|Abstract:||A 3.5-m gravity core (DJ6-93SF-6) from San Francisco Bay reveals a complex paleoclimatic history of the region over the last 3870 cal YBP. A polynomial equation based on 11 AMS 14C ages provides an excellent age model for the core, and environmental proxies for water temperature and salinity are derived from various foraminiferal abundances, stable carbon and oxygen isotopes, and Mg/Ca ratios. Two foraminiferal associations were identified by Q-mode cluster analysis: a colder-water Elphidium excavatum association and the warmer-water Ammonia beccarii-Elphidium gunteri association. The E. excavatum association dominates the core for all but about 600 years out of the last four millennia. At 3870 cal YBP, water temperatures were warm (13.9??C) and freshwater inflow was reduced compared with today. From 3590 to 2860 cal YBP, temperatures dropped 0.5??C and the climate remained dry. This was followed by a period of pronounced lower ??13C values, indicating that conditions became considerably wetter from 2860 to 2170 cal YBP. During this interval, the temperature oscillated frequently, peaking at 13.9??C at 2710 cal YBP, then dropping shortly thereafter to 12.8??C at 2420 cal YBP. Freshwater inflow gradually decreased between 2170 and 1950 cal YBP with a minimal rise in temperature, then changed quickly to colder and wetter conditions at 1900 cal YBP. Drier conditions then prevailed until 1480 cal YBP with water temperatures fluctuating between 13.1??C and 13.8??C, followed by wetter climate from 1480 to 1320 cal YBP. A significant faunal shift from the E. excavatum association to the A. beccarii-E. gunteri association occurred from 1250 to 650 cal YBP, possibly due to regional warming, decreased oxygen availability, and/or a change in the phyto-plankton community. Associated with this change in faunal composition were warm and dry conditions, representative of the Medieval Warm Period (Medieval Climatic Anomaly). A climatic shift coincident with the onset of the Little Ice Age (LIA I and LIA II) is evident from 650 to 280 cal YBP, with the return of the E. excavatum association and an extreme drop in ??18O values, all indicating increased precipitation and fresh water inflow. This was followed by generally drier conditions to the present, except for a brief wet period around 100 cal YBP, and fairly consistent water temperatures in the middle 13??C, except for a drop to 12.8??C at 200 cal YBP. Two significant faunal changes occur near the top of the core. First, there is the reappearance of the A. beccarii-E. gunteri association, suggesting that, once again, regional warming has taken place, oxygen availability has declined, and/or environmental conditions changed such that diatoms have become a scarce food source. Second, there is the first appearance of the invasive Japanese foraminifera Trochammina hadai Uchio, a species that commonly lives in highly polluted areas and is an indicator of eutrophication in its native estuaries. At the same time, freshwater inflow decreased, which may be explained by global warming during the last 100 years, or more likely due to modern water diversion for agriculture in the central valley of California. ADDITIONAL INDEX WORDS: Climate, San Francisco Bay, Holocene, foraminifers, isotopes, trace metals, Medieval Warm Period, Little Ice Age.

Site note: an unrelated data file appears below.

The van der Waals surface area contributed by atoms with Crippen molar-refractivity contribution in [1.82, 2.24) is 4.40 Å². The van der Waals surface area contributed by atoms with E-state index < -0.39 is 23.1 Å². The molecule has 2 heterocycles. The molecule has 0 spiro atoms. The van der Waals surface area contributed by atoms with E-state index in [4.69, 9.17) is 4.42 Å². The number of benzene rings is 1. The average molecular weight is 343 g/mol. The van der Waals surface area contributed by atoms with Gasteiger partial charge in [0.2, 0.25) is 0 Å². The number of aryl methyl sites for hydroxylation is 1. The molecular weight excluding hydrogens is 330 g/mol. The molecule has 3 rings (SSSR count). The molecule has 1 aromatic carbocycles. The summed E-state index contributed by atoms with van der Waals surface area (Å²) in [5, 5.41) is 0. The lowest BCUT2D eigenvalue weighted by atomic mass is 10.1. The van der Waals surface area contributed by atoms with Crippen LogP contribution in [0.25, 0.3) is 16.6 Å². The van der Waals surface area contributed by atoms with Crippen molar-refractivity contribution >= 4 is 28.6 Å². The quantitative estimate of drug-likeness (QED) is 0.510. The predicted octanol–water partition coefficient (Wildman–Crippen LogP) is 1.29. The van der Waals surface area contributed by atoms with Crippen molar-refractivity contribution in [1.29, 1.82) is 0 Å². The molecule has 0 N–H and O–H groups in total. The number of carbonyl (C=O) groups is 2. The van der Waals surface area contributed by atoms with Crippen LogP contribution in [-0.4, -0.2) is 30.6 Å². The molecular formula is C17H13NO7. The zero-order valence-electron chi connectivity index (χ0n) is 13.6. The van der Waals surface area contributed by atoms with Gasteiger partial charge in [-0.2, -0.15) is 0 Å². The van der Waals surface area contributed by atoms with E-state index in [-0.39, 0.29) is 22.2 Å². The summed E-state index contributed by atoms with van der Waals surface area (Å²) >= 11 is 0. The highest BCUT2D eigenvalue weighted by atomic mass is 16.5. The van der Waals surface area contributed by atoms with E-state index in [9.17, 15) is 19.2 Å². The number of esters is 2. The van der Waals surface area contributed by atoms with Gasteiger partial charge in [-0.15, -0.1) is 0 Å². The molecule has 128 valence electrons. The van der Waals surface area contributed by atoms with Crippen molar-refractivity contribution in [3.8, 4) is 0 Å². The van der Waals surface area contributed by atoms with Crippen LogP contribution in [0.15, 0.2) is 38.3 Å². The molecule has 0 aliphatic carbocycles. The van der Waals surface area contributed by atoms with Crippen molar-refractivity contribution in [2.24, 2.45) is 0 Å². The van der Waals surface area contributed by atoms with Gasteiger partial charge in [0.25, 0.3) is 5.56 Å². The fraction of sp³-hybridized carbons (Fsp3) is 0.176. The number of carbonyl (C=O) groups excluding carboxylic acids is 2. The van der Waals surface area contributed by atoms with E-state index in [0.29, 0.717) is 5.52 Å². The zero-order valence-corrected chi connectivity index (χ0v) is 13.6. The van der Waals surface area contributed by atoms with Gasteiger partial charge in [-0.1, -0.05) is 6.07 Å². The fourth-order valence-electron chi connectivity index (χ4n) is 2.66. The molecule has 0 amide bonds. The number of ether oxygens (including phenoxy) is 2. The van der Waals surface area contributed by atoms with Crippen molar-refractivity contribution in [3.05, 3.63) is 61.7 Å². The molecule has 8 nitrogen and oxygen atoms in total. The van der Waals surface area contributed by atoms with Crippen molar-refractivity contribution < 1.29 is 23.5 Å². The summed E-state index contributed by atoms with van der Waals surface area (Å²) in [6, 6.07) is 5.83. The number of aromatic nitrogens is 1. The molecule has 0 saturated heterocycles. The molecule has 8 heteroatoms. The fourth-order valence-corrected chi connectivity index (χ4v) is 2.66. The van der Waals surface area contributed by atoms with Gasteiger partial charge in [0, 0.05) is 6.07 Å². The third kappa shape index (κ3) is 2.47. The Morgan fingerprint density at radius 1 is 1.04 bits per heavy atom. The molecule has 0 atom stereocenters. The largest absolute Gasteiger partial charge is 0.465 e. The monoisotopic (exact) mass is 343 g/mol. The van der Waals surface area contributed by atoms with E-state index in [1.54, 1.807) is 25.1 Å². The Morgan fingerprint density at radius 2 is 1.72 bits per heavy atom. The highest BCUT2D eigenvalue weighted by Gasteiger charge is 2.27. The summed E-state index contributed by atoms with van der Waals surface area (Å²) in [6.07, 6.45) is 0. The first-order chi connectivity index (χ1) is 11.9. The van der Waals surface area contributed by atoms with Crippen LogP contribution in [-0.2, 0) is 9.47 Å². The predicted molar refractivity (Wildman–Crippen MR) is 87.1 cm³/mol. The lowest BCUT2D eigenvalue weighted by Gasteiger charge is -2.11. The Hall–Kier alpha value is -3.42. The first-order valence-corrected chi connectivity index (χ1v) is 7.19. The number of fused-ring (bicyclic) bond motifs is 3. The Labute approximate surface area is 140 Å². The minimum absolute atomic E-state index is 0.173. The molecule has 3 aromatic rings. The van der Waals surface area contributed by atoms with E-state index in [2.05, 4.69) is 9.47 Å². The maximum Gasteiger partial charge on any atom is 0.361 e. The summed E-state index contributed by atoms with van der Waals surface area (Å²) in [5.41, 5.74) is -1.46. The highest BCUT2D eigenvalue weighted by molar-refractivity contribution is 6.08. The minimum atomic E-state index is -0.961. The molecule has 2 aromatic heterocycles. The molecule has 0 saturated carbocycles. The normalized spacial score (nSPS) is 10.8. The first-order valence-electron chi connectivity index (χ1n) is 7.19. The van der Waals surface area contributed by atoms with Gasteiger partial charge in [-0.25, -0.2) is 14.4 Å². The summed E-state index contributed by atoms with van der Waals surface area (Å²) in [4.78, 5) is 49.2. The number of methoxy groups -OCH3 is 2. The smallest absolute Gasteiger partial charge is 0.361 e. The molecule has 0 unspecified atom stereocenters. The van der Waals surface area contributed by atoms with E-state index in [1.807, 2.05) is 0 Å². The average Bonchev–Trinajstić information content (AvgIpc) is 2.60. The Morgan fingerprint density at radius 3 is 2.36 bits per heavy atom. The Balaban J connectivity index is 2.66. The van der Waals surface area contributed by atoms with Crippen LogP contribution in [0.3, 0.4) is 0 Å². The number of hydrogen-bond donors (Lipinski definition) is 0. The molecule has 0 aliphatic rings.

|Citation Search Results Text: ||High-resolution foraminiferal, isotopic, and trace element records from holocene estuarine deposits of San Francisco Bay, California; 2008; Conference Paper; Journal of Coastal Research; McGann, M.